Things That Matter

From Protests To Soccer Matches, The 2010s Have Been Full Of Historic Moments Across Latin America

The 2010s was by all accounts a convoluted decade the world over. As the decade started, it all seemed to be sort of fine and dandy after the world had managed to slowly pull itself together after the Global Financial Crisis that welcomed Barack Obama to the presidency. However, as the decade comes to a close things have gone de mal en peor for the world in general, but for the Latino population in the United States and Latin America as a region in particular.

Latinos in the US are facing unprecedented discrimination as immigration policies are tightened and white supremacists are emboldened by political discourse.

Latin American nations are facing challenges such as the overbearing influence of the drug cartels, conservative governments that cater for the interests of the most powerful and increased class warfare (countries like Mexico, Colombia and Chile, for example, are experiencing radical social polarization due to conflicting political views). 

Let’s start with a positive note. “Despacito” makes Latino music mainstream throughout the world in 2017.

This might seem like a banal example, but that is not a fair assessment. Luis Fonsi did what even big acts such as Ricky Martin and Shakira failed to do: he took Spanish-language music to markets that were previously hard to break into, such as the highly profitable Asian music scene. Des-pa-ci-to is the tune of the decade, regardless of language. 

Female presidents became the thing in South America.

Credit: Dario Oliveira / Anadolu Agency

In the mid 2010s female presidents in Latin America formed an alliance and stateswomen like Dilma Roussef in Brazil, Michelle Bachelet in Chile and Cristina Kirchner in Argentina promised to lead the continent towards a brighter future. Even though their political fates ended up being grim, they collectively challenged the patriarchal structures in the highest echelons of political power in the continent. 

United States-Cuba relations became even more of a roller coaster.

Since Fidel Castro’s revolution in the 1960s, relationships between the US and Cuba have been rocky, to say the least. However, president Barack Obama opened up the Cuban market for American business (folk could finally get Cohiba cigars legally yo!). But as has happened with most of Obama’s foreign policy efforts, this increased closeness with the island has been reversed by the Donald J. Trump administration.

DACA or Deferred Action for Childhood Arrivals

Even though the Trump administration has practically waged a war against this legislative initiative that grants a deferred action to people who were taken to the US as minors, this remains a high point for Latino culture. The act was approved by then president Barack Obama in 2012 and is now at risk of being cancelled.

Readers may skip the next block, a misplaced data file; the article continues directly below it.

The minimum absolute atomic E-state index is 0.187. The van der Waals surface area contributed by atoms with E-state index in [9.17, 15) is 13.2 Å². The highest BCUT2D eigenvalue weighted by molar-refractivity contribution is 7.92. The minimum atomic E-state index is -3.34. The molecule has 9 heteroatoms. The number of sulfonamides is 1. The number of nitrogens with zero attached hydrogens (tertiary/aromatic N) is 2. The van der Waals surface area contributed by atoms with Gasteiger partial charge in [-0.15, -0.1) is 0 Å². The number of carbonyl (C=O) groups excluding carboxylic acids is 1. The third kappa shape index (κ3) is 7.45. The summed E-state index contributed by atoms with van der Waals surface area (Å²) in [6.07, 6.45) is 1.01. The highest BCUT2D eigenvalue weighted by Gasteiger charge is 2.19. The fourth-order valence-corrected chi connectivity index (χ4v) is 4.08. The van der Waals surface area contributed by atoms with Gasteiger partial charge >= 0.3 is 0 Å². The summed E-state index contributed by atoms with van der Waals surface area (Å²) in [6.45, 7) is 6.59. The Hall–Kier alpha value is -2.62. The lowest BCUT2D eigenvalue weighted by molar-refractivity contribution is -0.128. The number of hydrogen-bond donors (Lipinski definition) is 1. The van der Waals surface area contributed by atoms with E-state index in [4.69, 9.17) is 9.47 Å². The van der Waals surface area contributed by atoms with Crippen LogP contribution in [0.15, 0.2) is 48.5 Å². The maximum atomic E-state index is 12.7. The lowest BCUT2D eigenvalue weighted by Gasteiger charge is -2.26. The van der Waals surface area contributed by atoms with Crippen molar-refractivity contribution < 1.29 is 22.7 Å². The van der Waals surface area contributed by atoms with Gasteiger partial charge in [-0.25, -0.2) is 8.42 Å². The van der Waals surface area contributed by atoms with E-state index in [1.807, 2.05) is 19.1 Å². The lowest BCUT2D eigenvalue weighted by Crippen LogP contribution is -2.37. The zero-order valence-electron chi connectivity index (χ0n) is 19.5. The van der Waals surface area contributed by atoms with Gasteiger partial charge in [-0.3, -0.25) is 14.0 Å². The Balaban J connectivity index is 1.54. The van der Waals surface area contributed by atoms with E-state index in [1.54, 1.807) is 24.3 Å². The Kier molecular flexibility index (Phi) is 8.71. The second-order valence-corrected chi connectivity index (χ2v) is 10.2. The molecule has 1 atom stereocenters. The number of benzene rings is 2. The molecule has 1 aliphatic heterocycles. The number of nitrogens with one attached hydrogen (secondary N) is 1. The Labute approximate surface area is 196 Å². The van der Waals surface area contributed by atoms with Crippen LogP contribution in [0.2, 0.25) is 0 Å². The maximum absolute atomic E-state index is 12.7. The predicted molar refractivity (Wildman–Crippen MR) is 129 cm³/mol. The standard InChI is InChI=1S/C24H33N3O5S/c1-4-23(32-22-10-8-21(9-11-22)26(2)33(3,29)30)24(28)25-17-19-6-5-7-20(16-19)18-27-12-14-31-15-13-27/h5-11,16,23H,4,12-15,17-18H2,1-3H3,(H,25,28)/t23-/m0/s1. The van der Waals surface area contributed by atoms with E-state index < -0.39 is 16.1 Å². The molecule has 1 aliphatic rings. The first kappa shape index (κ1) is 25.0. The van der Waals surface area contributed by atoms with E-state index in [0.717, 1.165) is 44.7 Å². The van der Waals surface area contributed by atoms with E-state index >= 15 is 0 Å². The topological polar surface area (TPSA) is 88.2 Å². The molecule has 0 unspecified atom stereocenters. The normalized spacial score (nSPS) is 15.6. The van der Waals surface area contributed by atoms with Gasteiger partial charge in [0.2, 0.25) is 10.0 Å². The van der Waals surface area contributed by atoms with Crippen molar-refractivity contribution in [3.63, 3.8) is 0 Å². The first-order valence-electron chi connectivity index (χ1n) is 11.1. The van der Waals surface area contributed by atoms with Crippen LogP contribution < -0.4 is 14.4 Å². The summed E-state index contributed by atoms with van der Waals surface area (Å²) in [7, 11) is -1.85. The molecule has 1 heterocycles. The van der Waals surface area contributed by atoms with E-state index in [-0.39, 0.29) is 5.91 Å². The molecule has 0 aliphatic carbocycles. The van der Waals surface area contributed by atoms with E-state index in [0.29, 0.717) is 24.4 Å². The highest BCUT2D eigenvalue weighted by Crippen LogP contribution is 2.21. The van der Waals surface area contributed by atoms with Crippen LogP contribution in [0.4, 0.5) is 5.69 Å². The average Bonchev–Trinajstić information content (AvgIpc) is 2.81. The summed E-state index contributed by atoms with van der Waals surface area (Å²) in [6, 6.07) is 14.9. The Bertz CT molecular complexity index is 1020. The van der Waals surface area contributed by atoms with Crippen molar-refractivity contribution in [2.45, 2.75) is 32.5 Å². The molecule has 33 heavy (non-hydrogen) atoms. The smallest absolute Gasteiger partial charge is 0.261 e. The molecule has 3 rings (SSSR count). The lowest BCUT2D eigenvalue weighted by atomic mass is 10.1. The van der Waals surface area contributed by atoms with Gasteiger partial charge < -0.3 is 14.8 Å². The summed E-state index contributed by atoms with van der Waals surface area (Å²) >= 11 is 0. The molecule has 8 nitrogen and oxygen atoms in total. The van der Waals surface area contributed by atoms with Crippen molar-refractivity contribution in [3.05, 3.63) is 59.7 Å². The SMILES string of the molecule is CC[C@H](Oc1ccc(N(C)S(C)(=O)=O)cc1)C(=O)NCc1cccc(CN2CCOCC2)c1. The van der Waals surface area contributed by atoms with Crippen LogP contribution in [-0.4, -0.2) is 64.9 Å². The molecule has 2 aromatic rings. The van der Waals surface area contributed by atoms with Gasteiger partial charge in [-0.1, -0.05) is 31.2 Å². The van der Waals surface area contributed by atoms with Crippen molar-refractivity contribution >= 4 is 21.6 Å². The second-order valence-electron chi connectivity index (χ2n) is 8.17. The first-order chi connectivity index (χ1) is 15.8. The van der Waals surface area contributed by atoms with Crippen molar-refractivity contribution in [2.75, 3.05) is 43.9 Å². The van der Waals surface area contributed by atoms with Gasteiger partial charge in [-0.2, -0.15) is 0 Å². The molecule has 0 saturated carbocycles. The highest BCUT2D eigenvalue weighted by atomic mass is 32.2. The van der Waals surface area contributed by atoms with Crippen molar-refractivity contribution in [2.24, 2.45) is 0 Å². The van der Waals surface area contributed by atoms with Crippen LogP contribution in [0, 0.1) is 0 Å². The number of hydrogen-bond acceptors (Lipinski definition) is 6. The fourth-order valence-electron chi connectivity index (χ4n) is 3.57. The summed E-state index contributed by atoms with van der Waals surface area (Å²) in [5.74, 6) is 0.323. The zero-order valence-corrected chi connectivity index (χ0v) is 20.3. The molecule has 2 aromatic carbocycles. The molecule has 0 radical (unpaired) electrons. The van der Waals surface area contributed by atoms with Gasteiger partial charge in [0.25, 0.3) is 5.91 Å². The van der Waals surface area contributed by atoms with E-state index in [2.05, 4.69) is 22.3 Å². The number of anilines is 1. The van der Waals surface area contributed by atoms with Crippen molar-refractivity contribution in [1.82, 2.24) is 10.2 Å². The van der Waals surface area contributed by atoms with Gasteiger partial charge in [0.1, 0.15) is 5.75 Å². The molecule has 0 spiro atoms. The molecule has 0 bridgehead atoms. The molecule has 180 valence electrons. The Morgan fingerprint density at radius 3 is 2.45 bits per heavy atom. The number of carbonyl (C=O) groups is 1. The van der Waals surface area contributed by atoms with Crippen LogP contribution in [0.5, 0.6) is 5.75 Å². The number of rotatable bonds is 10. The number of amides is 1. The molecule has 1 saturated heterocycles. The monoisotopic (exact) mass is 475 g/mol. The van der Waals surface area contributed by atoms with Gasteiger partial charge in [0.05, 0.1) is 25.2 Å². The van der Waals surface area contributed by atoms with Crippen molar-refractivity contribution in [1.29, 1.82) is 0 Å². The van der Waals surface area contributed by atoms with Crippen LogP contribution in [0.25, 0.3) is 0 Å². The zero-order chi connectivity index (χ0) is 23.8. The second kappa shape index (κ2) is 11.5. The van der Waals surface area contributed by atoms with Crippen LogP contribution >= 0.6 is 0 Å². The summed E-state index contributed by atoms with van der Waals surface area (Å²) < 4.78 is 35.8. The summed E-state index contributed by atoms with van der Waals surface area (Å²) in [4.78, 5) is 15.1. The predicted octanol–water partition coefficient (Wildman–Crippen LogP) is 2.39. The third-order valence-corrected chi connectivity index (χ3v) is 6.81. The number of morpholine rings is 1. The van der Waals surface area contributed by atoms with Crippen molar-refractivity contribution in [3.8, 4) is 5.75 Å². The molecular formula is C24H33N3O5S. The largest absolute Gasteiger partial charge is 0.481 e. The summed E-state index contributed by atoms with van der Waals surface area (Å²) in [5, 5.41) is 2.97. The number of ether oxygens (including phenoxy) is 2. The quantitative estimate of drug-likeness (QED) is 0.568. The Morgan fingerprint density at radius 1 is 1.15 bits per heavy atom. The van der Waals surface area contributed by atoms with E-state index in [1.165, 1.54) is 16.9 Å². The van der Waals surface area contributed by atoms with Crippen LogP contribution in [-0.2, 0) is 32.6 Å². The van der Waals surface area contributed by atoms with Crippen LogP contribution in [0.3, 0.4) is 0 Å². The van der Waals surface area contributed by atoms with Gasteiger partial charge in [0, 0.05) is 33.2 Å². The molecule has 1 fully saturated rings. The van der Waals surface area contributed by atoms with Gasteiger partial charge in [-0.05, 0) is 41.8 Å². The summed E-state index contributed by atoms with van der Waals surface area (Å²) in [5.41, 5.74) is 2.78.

Brazilians said enough is enough: they love soccer, but they protested the 2014 World Cup.

The South American country is synonymous with soccer: they love the beautiful game and live for it. However, they grew tired of overspending when the country was living an economic crisis and government services were mediocre, to say the least. Brazilians took to the streets to denounce government corruption and the pan y circo approach to public administration. By the way: the national team did terribly and they suffered a humiliating defeat to Germany in the semifinals.  

Haiti is also part of Latin America and its capital city basically crumbled in the fatal 2010 earthquake.

We often forget that the French-speaking country of Haiti, one of the poorest in the world and the only nation founded by emancipated slaves, is also part of Latin America. In 2010 the island nation which borders with the Dominican Republic suffered a devastating earthquake that forced the displacement of 5 million people, caused cholera outbreaks. Approximately 250,000 people died and 300,000 were injured. This was basically the end of the world for many. For the rest of the decade Haitians migrated to countries such as Mexico, which launched a special program to host some of the displaced. 

Roma became the film event of the decade in the Spanish-speaking world.

Credit: Roma / Netflix

Mexican director Alfonso Cuaron partnered with Netflix to launch the 2018 film Roma, which is perhaps the best representation of Latin American identity in terms of gender, political and racial relationships ever captured on film.

The story of a domestic worker and the tribulations of the middle-class family for which she works broke into the mainstream and won Oscars, such as Best Director and Best Cinematography, generally reserved for English-language films released by one of the big studios. The film also triggered discussions around race and privilege in Mexico due to the criticisms received by the lead actress, indigenous woman Yalitza Aparicio. 

Notice any needed corrections? Please email us at corrections@wearemitu.com

These Were The Moments That Defined Latin America In 2020 That Weren’t About COVID-19

Things That Matter

These Were The Moments That Defined Latin America In 2020 That Weren’t About COVID-19

PEDRO PARDO/AFP via Getty Images

2020 will easily go down in manny of our memories as the year that just wouldn’t stop. As the year started, it all seemed to be sort of fine as the world came together to battle record-breaking Australian bushfires and worked to hopefully contain an outbreak of a strange new virus in China.

However, as the year comes to a close things have gone de mal a peor for the world in general, but for the Latino population in the United States and Latin America as a region in particular. Though it’s hard to realize just how much we all witnessed and experienced since so much of what happened seems like it was a lifetime ago.

Here’s a look back at some the defining moments from 2020 across Latin America.

Jennifer Lopez and Shakira kicked off the year hopeful with a history-making performance at the Super Bowl.

Yes, believe it or not, this happened in 2020. The pair put on what many have called the best half time show in Super Bowl history. They were also joined by J Balvin and Bad Bunny.

Bolivia’s Evo Morales was forced into exile, only to return to the country in November.

After being forced into exile at the end of 2019 for attempting to illegally run in upcoming presidential elections, Morales spent a year abroad – first in Mexico and then in Argentina.

Mexico’s President AMLO made his first trip abroad to visit Donald Trump at the White House.

Mexico’s President Andres Manuel Lopez Obrador is a staunch populist and has long said his primary focus is domestic policy within Mexico. Therefore, despite two years in office, AMLO hadn’t left Mexico once. So it came as a surprise when his first trip abroad was a visit to the U.S. leader who had long disparaged Mexico, the government, and Mexicans – not to mention his trip came in the middle of a global pandemic.

Migrant caravans continued to make their way towards the U.S. despite interference from Mexico and Covid-19.